Here's a system for choosing a wall colour that is radically different to the usual approach. It's especially useful when many rooms are to be painted and you don't want to stuff it up. And best of all you get a very accurate idea of how the colour will work. Read on ...
FORGET SMALL SAMPLES
When choosing a wall colour it’s standard practice to paint a patch ranging in size from an a4 page to a square metre.
Most people have a shortlist of colours (and sometimes a long list) on the wall. And they look at the patches then choose.
I’ve been doing it myself for years and guess what? It doesn’t work!
Too many clients who were happy with the small test patch HATE the finished room.
Because the effect of a finished painted room bears NO resemblance to a colour patch on a wall.
Here’s why …
1. The new colour patch floats in a sea of your old wall colour. It is dominated by your existing wall colour. Colours are highly influenced by the surrounding colour. So a wee patch of cool grey on a wall painted yellowy cream will look uber-cold … by comparison. And the old colour doesn’t matter. It shouldn’t be there influencing the new one. Thanks old colour, its been great but, sorry. Its time to scram.
2. A fully painted room is like swimming in that new colour. It surrounds you, so the effect is completely different to looking at a little a4 sized patch on the wall.
3. A newly painted room with brilliant, sharp, clean, white trim and ceiling FRAMES the new colour differently to your old, faded, chipped, existing, trim and ceiling.
4. Sunlight. That’s right, light behaves differently on different walls. So the wee patch in full sunlight will look different in a dark corner.
Whats to be done?
PAINT ONE ROOM
1. Collect a selection of those the tiny postage stamp sized colour samples from Bunnings or another paint supplier and gradually winnow them down to no more than 3 that are probably going to be OK.
2. Get sample pots and put an a4 patch on the wall.
Pardon? Didn’t you just say don’t do that?
Yes I did. But this is just a disaster check. The tiny weeny postage stamp chips look much stronger and darker when painted a bit bigger. This process is aimed at eliminating any crazy ones now.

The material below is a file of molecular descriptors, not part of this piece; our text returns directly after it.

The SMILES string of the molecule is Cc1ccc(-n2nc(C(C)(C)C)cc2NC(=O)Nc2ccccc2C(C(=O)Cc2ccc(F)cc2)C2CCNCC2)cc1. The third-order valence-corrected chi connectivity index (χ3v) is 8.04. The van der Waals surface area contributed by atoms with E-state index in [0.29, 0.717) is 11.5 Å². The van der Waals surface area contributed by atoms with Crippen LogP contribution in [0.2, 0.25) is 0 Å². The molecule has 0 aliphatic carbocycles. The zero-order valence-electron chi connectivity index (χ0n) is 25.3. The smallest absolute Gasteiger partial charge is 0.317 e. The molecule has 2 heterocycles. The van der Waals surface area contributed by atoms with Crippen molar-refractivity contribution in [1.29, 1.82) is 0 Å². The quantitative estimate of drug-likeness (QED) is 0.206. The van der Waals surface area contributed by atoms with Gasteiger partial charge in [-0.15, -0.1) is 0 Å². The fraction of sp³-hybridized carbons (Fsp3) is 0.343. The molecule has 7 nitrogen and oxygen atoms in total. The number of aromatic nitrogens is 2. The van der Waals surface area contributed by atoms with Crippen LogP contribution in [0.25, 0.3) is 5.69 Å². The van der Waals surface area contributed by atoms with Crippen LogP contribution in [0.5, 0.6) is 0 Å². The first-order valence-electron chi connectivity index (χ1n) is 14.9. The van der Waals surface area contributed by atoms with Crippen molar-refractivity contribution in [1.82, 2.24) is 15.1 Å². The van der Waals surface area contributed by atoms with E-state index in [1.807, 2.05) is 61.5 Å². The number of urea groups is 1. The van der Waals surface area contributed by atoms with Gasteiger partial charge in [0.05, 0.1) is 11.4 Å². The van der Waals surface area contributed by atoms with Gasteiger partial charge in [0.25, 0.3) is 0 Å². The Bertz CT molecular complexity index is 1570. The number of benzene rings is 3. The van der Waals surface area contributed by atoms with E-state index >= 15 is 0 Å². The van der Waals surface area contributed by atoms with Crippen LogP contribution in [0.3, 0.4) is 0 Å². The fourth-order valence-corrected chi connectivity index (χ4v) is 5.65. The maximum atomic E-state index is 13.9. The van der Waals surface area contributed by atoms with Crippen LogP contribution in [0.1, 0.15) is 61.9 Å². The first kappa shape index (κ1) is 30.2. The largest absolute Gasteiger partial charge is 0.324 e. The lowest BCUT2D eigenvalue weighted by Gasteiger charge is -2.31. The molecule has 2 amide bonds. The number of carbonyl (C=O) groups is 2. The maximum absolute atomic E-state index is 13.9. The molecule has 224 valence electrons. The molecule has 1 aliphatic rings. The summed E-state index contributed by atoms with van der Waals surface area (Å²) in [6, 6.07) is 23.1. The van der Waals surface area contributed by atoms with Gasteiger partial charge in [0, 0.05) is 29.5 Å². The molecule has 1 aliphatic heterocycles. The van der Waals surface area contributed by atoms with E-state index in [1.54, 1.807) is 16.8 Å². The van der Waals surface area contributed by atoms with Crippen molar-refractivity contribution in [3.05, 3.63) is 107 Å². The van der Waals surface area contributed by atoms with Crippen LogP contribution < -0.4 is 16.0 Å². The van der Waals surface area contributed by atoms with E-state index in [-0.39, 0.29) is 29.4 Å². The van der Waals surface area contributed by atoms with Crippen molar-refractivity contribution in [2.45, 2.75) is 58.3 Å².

3. Ok so maybe you are now down to two colours. Choose one. I’m guessing they will be so close your friends wont be able to tell the difference. So choose one.
4. Get your friendly, local, painter (who you have met, received a fixed written quote from and who you have awarded the job) to paint ONE ROOM in the chosen wall colour with the chosen trim colour (usually semi gloss white). A 4 litre can will usually do one bedroom in two coats.
5. This is how your chosen colour works in real life, on 4 walls, with sunlight. Stand in the room and decide … if it is the colour you expected …if it makes you feel the way you wanted it to make you feel … if you like it!
NOW IS THE TIME TO DECIDE.
Is this the colour you want through the whole house?
6. If you do like it, ask the painter to order what he needs and get cracking!
If you do not like it, ask yourself why. Is it a grey that looks too blue? Is it an off white that looks too bland? Is it a colour that is far darker than you pictured?
Find some little chips that are less blue/less bland/less dark and start the whole process again. The trim and ceiling have already been done so the painter only needs another 4 litre can of wall paint (and of course the extra labour – maybe an extra day?) And you don’t have 20 litres of the wrong paint sitting around.
Give it a try. I think you’ll find this system works better
You are welcome to use my blog posts - in their entirety or as "quotes".